Using novel light-scattering techniques, researchers have found the first evidence that early stage pancreatic cancer causes subtle changes in part of the small intestine.
A new optical technology, coupled with routine endoscopy, may enable doctors to detect the subtle tell-tale traces of early pancreatic cancer, according to researchers at Northwestern University in Illinois.
Nimesulide, a cyclooxygenase-2 (COX-2) inhibitor, delays the progression of precancerous pancreatic lesions in mice, according to researchers at David Geffen School of Medicine at UCLA.
The formation of new blood vessels (angiogenesis) is essential to provide nutrients to growing tumors.
By bypassing a well-known gene implicated in almost one-third of all cancers and instead focusing on the protein activated by the gene, Duke University Medical Center researchers believe they may have found a new target for anti-cancer drugs.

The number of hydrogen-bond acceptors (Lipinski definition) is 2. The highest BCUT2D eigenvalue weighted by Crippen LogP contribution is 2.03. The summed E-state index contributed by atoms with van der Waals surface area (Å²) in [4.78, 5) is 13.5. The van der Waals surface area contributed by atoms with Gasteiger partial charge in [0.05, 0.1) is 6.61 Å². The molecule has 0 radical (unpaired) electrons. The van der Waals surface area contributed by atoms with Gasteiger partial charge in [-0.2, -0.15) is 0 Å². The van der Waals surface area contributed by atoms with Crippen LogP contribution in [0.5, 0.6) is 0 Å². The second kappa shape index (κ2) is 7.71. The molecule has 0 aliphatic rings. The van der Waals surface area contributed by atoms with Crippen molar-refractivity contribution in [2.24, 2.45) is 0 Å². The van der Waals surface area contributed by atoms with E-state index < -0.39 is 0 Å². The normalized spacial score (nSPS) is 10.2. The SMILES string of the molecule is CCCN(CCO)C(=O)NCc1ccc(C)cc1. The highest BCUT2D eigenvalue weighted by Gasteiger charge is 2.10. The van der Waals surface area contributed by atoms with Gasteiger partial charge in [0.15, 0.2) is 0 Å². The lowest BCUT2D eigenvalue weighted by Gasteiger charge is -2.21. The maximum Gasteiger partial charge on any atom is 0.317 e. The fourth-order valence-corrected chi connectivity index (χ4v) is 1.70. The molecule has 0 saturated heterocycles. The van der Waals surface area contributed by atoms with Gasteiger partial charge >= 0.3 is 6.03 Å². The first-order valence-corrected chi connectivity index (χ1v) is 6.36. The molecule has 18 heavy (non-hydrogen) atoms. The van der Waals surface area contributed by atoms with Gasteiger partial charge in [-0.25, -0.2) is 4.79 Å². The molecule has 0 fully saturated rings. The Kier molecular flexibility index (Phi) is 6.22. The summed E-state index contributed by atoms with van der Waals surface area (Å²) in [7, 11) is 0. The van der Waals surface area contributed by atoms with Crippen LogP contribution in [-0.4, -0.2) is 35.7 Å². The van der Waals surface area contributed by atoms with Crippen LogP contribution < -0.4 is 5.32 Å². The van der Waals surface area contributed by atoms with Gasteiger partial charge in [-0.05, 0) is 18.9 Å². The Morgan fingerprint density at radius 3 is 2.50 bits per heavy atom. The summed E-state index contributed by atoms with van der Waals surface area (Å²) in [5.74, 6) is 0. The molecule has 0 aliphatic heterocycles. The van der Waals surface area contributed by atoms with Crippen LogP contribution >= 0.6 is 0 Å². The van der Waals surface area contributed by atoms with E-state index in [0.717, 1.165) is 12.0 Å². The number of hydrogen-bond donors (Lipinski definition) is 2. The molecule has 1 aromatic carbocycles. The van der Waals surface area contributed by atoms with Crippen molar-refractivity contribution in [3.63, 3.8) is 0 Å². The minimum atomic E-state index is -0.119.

A molecularly engineered therapy selectively embeds a gene in pancreatic cancer that shrinks or eradicates tumors, inhibits metastasis, and prolongs survival with virtually no toxicity, researchers from The University of Texas M. D. Anderson Cancer Center report in the July 9 edition of Cancer Cell.
The appearance of a rash in cancer patients treated with erlotinib (Tarceva) is strongly associated with longer survival, according to researchers from the drug?s developer, OSI Pharmaceuticals, Inc.
Researchers at UT Southwestern Medical Center have determined how a substance derived from the bark of the South American lapacho tree kills certain kinds of cancer cells, findings that also suggest a novel treatment for the most common type of lung cancer.
A team of researchers, led by surgeons at the Kimmel Cancer Center at Jefferson in Philadelphia, has found further evidence supporting the ability of a protein to predict how well a patient with advanced pancreatic cancer will do after surgery, chemotherapy and radiation.
With nearly $1 million in government funding, University of Rochester scientists are testing a new innovation in biotherapy by altering a common childhood respiratory virus, the adenovirus, to destroy cancer cells.